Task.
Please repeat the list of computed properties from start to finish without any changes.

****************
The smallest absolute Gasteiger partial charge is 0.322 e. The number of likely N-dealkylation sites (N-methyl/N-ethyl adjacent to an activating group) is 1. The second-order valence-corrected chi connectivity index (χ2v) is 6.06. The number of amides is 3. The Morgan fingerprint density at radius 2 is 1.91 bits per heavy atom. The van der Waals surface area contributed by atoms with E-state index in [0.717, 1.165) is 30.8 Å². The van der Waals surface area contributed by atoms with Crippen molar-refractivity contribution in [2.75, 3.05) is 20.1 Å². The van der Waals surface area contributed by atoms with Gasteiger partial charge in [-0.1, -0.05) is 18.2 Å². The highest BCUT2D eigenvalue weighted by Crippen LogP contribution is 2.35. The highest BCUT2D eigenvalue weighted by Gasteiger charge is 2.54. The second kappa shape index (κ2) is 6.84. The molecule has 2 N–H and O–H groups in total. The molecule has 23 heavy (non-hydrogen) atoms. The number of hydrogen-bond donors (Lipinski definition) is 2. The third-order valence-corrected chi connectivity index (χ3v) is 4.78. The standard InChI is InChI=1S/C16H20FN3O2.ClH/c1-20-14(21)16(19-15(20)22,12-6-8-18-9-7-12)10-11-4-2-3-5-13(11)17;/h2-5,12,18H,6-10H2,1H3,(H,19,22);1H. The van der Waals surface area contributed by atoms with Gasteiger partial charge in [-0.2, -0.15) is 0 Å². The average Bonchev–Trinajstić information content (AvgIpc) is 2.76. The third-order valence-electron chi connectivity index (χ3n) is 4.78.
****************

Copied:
The smallest absolute Gasteiger partial charge is 0.322 e. The number of likely N-dealkylation sites (N-methyl/N-ethyl adjacent to an activating group) is 1. The second-order valence-corrected chi connectivity index (χ2v) is 6.06. The number of amides is 3. The Morgan fingerprint density at radius 2 is 1.91 bits per heavy atom. The van der Waals surface area contributed by atoms with E-state index in [0.717, 1.165) is 30.8 Å². The van der Waals surface area contributed by atoms with Crippen molar-refractivity contribution in [2.75, 3.05) is 20.1 Å². The van der Waals surface area contributed by atoms with Gasteiger partial charge in [-0.1, -0.05) is 18.2 Å². The highest BCUT2D eigenvalue weighted by Crippen LogP contribution is 2.35. The highest BCUT2D eigenvalue weighted by Gasteiger charge is 2.54. The second kappa shape index (κ2) is 6.84. The molecule has 2 N–H and O–H groups in total. The molecule has 23 heavy (non-hydrogen) atoms. The number of hydrogen-bond donors (Lipinski definition) is 2. The third-order valence-corrected chi connectivity index (χ3v) is 4.78. The standard InChI is InChI=1S/C16H20FN3O2.ClH/c1-20-14(21)16(19-15(20)22,12-6-8-18-9-7-12)10-11-4-2-3-5-13(11)17;/h2-5,12,18H,6-10H2,1H3,(H,19,22);1H. The van der Waals surface area contributed by atoms with Gasteiger partial charge in [-0.2, -0.15) is 0 Å². The average Bonchev–Trinajstić information content (AvgIpc) is 2.76. The third-order valence-electron chi connectivity index (χ3n) is 4.78.